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With widely reported failures surrounding the UK’s test and trace system, how are care homes being affected?

Testing residents and staff for COVID-19 has become fraught with frustrations for the Glasfryn House nursing home in Swansea. 

Since June, they were submitting samples every week, with results back in a couple of days. But at the end of August, the government’s policy changed to once a fortnight. “Then we waited nine days for the results,” says the home’s manager and registered nurse Maria Cahalane. 

Given a number to chase up the results, the home’s deputy manager spent more than an hour on the phone but could still only log 10 requests for the home, which has capacity for 34 residents, who are mostly older people. “It was no use to us at all,” says Maria. 

Mixed and changing messages are another concern. “One day we were told we could have results back in 72 hours,” she says. “Then the following day, another email said it could take up to three weeks because of the high volume.” 

Already a member of staff has had to take time off because their child has been sent home from school with a temperature, and she is now trying to get a test. “The same happened a few weeks ago, but a test was available in a couple of days. Now we’re hearing there are fewer tests and they’re not happening as quickly,” says Maria. “She could be off for a couple of weeks before she can get her children tested. If the same happens to someone else with children, I could be really depleted for staff. It’s very worrying.”

At one point we felt we’d got a grip, but now that feels like it’s slipping

At Maria's home, they had three residents with confirmed COVID-19, sadly losing two of them. In one instance, a person was discharged from hospital to their care, but died of the virus a few days later. “We were asked to take patients from the NHS to help them cope and we willingly took people in, without them being tested first, because we thought we were doing the right thing,” says Maria. 

“Back then, there wasn’t much guidance about what to do, with talk of testing, but it was months before we had any. But we’ve been luckier than many other homes, who have lost a lot of their residents. I’m so proud of my team. They’ve all gone the extra mile.” 

Lack of simple and quick access to testing, combined with pressures to allow increasing numbers of visitors into the home, is driving her anxieties about the future. “While on the one hand, I don’t want to say no to families, who I know are desperate to come in, the more visitors I let in, the more the risks increase,” explains Maria. “We’re already getting spikes locally. At one point we felt we’d got a grip, but now that feels like it’s slipping.”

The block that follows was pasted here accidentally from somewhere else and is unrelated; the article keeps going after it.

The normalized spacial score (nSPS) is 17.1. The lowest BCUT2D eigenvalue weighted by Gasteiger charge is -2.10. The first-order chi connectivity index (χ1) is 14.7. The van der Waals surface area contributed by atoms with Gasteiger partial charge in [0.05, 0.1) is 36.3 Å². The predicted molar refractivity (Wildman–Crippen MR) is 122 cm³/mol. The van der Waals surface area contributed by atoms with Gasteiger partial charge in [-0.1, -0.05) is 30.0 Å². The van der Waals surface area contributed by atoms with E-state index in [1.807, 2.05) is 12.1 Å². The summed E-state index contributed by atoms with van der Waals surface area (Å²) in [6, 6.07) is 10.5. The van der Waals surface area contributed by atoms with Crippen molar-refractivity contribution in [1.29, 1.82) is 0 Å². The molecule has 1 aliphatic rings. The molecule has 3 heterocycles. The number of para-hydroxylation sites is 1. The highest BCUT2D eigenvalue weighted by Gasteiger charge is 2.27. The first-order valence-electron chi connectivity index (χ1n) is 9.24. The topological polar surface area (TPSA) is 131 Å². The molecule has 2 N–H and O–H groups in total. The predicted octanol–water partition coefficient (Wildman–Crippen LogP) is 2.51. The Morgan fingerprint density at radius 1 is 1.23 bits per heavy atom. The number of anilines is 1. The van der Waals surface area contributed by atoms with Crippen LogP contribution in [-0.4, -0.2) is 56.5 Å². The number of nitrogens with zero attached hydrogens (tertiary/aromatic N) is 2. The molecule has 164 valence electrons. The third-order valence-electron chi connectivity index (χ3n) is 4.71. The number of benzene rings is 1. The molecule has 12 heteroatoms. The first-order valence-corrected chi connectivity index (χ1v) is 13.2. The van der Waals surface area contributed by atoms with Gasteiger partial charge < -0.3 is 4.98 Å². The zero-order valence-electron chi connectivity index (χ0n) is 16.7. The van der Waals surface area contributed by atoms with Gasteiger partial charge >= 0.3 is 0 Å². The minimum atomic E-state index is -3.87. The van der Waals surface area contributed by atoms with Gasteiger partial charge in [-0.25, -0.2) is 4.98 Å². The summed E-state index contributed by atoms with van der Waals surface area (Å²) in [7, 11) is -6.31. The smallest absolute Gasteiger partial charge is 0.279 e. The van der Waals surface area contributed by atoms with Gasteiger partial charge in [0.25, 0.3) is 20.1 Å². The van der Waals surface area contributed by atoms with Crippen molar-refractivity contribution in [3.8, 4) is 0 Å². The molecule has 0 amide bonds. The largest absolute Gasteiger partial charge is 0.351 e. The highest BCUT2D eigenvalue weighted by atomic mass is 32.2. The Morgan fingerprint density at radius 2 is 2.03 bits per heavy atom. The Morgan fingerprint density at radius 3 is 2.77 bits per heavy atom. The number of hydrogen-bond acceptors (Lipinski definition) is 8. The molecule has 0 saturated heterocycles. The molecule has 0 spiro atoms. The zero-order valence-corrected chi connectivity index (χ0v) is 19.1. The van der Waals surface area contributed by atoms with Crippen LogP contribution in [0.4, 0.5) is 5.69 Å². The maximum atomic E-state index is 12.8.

‘I feel very let down’

For operations manager Sara Gallagher, a proper system of testing is fundamental to being able to function more effectively – but it’s not happening. 

“I feel very let down,” says Sara, who works for Sears Healthcare, which has two care homes in Hampshire. “The perception of the general public is that we’re getting all this testing – but we’re not. It doesn’t matter what the politicians say, our lived experience is nothing like what it should be.” 

While routine testing was supposed to begin on 6 July, one care home in Andover didn’t receive tests until the end of the month, while the second in Romsey was even later in August. “And we’re still having massive difficulties,” says Sara, who qualified as a nurse in 1996, working in care homes for most of her career. “We’re not getting test results back before we have to test again. The whole point is to get a swift result so you can implement your action plan if you need to, acting to limit a spread if any results are positive.” 

Although they shut their doors two weeks before the official lockdown, both of the organisation’s homes lost residents to the virus, with 11 people recorded as dying from COVID-19 of 90 residents overall. “They are assumed deaths from the virus,” she explains. “Testing took so long to emerge that it’s unclear. Some of these residents had been admitted for palliative care and were expected to pass away, but still had COVID-19 on their death certificates.” 

During the worst of the crisis, they kept going with an all-hands-on-deck approach. “Everyone did whatever was needed at the time,” says Sara. “Usually we have all kinds of engagement and spend lots of time talking to the residents, but we couldn’t do that. It was very sad. Instead, we had to reduce to whatever kept them safe, fed, hydrated and without having their health adversely affected. It became an emergency situation.” 

I would feel a lot more confident if I believed the test system worked. But at the moment it's farcical

They’ve spent the summer doubling down on their preparations. “We know the virus hasn’t gone away,” says Sara. “We’ve not flung our doors wide open but been very careful. It’s difficult for visitors to understand the guidance. They see people going to the pub or a restaurant and think how can they do that, when we can’t visit our relatives as much as we like? I see their point, but they can’t.”  

A better testing regime would radically improve their situation, she believes. “I would feel a lot more confident if I believed the test system worked,” says Sara. “If all my residents had a test on Wednesday and by Thursday, we knew the outcome – whether everyone was fine or we had some positive results, we could put our plan into action. But at the moment it’s farcical. There is complete denial that it’s not working.”

Words by Lynne Pearce

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